When documents were unsealed in Federal Court in Indianapolis Wednesday, it became clear that the government’s case against former Subway pitchman Jared Fogle was rooted firmly in a parallel investigation of a man named Russell Taylor, the former director of Fogle’s foundation, and according to court documents, his partner in numerous episodes involving sexual images of young children.
Taylor was charged last May. An affidavit filed in support of a search warrant of his home, stated that a woman identified as Jane Doe came forward, saying that Taylor offered to send her images or videos of young girls, during a series of text messages that included “discussions of sexual matters, including bestiality and sadistic or masochistic abuse.”
“During the course of the interview, Jane Doe stated Russell Taylor asked her if he and another adult female she identified could come to Jane Doe’s residence and engage in sexual activity with a horse,” the affidavit stated. When asked if she thought Taylor was joking, the woman reportedly stated, “You could tell he was serious.”
The document indicated that Taylor stated that he had traveled to Thailand in the past, a known destination for child sex tourism. And that the woman’s phone revealed text messages mentioning websites that depicted images of men and women “engaged in sexual activity with various animals.”
It was during a search of Taylor’s home relating to the bestiality allegations, that investigators discovered “multiple video files of nude or partially nude minor children in bedrooms and a bathroom.” The affidavit noted that many of the children did not appear to be aware that they were being filmed. Police also discovered commercial videos, one depicting a nude girl who appeared to be approximately 12 years old.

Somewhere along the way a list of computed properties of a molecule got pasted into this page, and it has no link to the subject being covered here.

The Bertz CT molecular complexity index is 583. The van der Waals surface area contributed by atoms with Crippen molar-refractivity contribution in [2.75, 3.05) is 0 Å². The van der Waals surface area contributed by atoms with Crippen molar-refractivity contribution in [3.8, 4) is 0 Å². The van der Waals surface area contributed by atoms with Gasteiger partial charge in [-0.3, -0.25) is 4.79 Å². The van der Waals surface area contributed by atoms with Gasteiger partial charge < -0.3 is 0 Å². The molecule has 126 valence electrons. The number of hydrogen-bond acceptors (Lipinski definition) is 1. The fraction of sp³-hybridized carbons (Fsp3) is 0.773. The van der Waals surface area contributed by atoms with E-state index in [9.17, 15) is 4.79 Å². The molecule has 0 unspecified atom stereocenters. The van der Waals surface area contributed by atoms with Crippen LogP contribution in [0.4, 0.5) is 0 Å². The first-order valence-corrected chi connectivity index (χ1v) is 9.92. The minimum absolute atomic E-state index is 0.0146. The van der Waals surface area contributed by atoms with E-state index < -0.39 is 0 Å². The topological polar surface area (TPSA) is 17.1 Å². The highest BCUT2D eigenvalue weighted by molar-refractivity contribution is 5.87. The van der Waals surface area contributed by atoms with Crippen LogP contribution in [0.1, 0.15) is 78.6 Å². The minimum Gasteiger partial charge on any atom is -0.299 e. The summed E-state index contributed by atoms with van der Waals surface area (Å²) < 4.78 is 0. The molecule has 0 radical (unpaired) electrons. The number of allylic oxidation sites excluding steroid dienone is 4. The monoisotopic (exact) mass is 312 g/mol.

“Russell Taylor gave a recorded statement to law enforcement,” the document states. “He admitted that he placed a clock radio containing a hidden camera in a child’s bedroom.”
Investigators further stated that Taylor told them that in the past he had placed clocks with concealed cameras in various rooms of the house.
Jared Fogle is never mentioned in the Taylor affidavit, and in fact, Taylor’s role in the Fogle Foundation is never discussed. But in charging Fogle, federal prosecutors said yesterday that the Subway pitchman was aware of Taylor’s actions, and that at least twelve children had been taped at Taylor’s residence without their knowledge.
“The Defendant (Fogle) knew that the minors depicted in these images or videos were under the age of 18 years, including minors as young as approximately 13-14 years,” they wrote. “In some cases, the Defendant met the minors during social events in Indiana.”
In charging Fogle, prosecutors made clear that he was fully aware of many of Taylor’s activities. The Taylor affidavit states that when agents raided his home, they discovered at least 12 text documents on his computer with stories about “bestiality and incest, including sexual contacts between fathers and daughters.” The Fogle charges include no such allegations.
The document says four children were depicted in videos found in Taylor’s house. One was between 14 and 16 years old, a second between 11 and 13. The third was believed to be 9 to 11 years old, and the fourth as young as 14.